#SAFEFLY shares some easily installed GA Safety Equipment
Seatbelts, CVR/FDR, GAARD, NGAFID, Enhanced Vision and Non-Required Safety Enhancing Equipment
Historically, the FAA’s most visible function has been its safety mission in writing and enforcing the Federal Aviation Regulations. With the more proactive, preventative perspective driven by SMS and the multiple related initiatives, the importance of defining best practices, which are above the minimum standards established in 14 CFR Part 1 et seq., has become a major priority. #FLYSAFE is a perfect example of such an educational effort.
The Federal Aviation Administration (FAA) and the general aviation (GA) community’s national #FlySafe campaign helps educate GA pilots about safety, including loss of control, power plant failure and controlled flight into terrain.
Stay safe! This series will show you how you can incorporate safety into every flight.
This month’s topic is the benefits of after-market safety equipment for GA aircraft. We’ll take a look at some products that can improve safety on your aircraft and explore a few new pathways for installing these devices.
Fasten Your Seatbelt!
Many GA aircraft are limited to single-belt restraint systems but adding shoulder belts can give you the best chance of sustaining minimal or no injury in many accident scenarios. Some of these systems also integrate inertia reels and rotary buckles with quick-disconnect release mechanisms. It’s fairly common to have this kind of equipment installed via a Supplemental Type Certificate (STC) for many older GA aircraft with single-belt restraints.
Airbag seatbelts are another safety-enhancing option worthy of consideration. Several aircraft manufacturers now provide them as standard equipment and there’s a growing after-market installation business for airbag seatbelts. These systems are designed to deploy once a certain amount of consistent longitudinal deceleration is detected and protect occupants from striking the glare shield, instrument panel and control yoke.
While we’re on the subject, do you know how to disconnect or unbuckle your seat belt? It’s a good idea to be familiar with your seat belt system, especially if you install something new, as the latches could open left to right, or right to left. It may not seem like a big deal, but during an emergency, your ability to release a seat belt and exit the aircraft may be compromised by darkness, smoke or injury. You may also find that some buckles are difficult or impossible to open under load. Using one hand on or under the seat can help take the strain off the buckle before releasing the latch.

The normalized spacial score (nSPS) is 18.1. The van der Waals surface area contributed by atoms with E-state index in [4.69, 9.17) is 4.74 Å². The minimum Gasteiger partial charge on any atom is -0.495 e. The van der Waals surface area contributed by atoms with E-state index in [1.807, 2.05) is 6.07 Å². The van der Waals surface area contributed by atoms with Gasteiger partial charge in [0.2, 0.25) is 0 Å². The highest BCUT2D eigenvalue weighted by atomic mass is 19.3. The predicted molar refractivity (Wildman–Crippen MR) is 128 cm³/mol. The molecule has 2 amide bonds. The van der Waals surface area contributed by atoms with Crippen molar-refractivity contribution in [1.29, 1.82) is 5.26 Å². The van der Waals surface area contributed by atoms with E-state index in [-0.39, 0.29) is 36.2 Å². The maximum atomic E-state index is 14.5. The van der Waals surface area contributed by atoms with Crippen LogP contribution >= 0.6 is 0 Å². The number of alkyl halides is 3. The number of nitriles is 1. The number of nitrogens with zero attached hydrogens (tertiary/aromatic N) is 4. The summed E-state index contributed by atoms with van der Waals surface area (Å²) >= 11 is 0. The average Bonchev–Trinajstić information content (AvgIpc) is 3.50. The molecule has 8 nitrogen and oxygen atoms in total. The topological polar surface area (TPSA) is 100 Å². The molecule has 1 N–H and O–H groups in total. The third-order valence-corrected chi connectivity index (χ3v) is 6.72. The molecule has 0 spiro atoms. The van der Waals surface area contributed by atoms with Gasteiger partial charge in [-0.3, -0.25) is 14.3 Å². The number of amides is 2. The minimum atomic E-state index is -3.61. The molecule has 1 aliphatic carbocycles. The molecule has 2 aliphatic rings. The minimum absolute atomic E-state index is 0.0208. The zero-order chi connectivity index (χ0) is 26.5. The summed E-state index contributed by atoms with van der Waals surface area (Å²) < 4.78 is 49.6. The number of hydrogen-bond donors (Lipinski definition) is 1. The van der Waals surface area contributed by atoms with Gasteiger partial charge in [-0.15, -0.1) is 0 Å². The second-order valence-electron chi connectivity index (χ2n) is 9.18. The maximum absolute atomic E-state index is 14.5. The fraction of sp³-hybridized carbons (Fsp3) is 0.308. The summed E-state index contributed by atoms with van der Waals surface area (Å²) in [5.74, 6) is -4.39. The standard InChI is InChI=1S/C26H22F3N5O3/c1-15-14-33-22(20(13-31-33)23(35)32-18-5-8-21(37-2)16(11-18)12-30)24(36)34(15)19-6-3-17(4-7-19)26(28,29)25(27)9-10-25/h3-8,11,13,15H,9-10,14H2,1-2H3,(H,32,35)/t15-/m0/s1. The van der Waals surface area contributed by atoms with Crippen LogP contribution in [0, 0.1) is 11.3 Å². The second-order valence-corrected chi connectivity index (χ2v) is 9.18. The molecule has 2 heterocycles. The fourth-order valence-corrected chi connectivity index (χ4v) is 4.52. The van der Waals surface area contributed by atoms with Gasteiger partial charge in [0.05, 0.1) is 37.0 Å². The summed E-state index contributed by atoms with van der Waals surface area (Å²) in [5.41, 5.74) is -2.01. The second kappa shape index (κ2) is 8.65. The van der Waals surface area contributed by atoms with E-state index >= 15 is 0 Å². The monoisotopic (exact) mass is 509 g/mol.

Recording in Progress…
Additional safety features suitable for GA airplanes are flight data monitoring and recording systems. Manufacturers already offer self-contained flight data and visual data recorders for GA aircraft. These systems can record important flight parameters like heading, altitude and airspeed, as well as track aircraft component life and wear. Most operators of this equipment must periodically download and analyze the recorded data — often with the aid of dedicated computer programs.
Smartphones with GPS and accelerometer functionality can also act as very capable flight data recorders. In a joint effort with the FAA, the MITRE Corporation developed the General Aviation Airborne Recording Device (GAARD). GAARD is an easy-to-use flight data recording app found on iTunes or Google Play for free and can be used on its own with your smartphone. Similarly, GAARD can also be integrated with an aircraft’s Attitude Heading Reference System (AHRS) or Automatic Dependent Surveillance–Broadcast (ADS-B) system to capture additional parameters with greater fidelity.
In addition to providing useful graphing and mapping capabilities, GAARD enables pilots to upload flight data — with identifying data removed — to the National General Aviation Flight Information Database, or NGAFID. This data in turn feeds into the FAA’s Aviation Safety Information and Analysis Sharing (ASIAS) system which analyzes data from different sources to proactively address safety issues.
The Eyes Have It
Enhanced Vision (EV) systems use sensors on the aircraft to “see through” weather or darkness. While this sensor comes in a variety of forms, by far the most common is infrared (IR), which senses temperature differences and produces a high quality, real-time image of the outside scene. IR cameras are available for installation on GA airplanes and their output can be displayed on multi-function displays. Of course, it’s nice to be able to see wildlife and other obstructions on the runway, but they’re also quite useful in depicting terrain in weather or on a dark night.
A word of caution — EV technology takes some getting used to. You’ll have to make the transition to visual reference at some point and that can be a challenge.
Synthetic vision (SV) is another option that tends to be more accessible in terms of cost and equipment. SV combines imagery from sensors and navigation systems to create a virtual view. This picture of the flight environment is overlaid with aircraft instrumentation and weather information to create a single image that contains all of the information necessary for safe flight operations.
See the FAA Safety Briefing article “X-Ray Vision and Alphabet Soup — Decoding GA Vision Systems” (PDF) for a more complete description of EV and SV technology.
A New Angle on Safety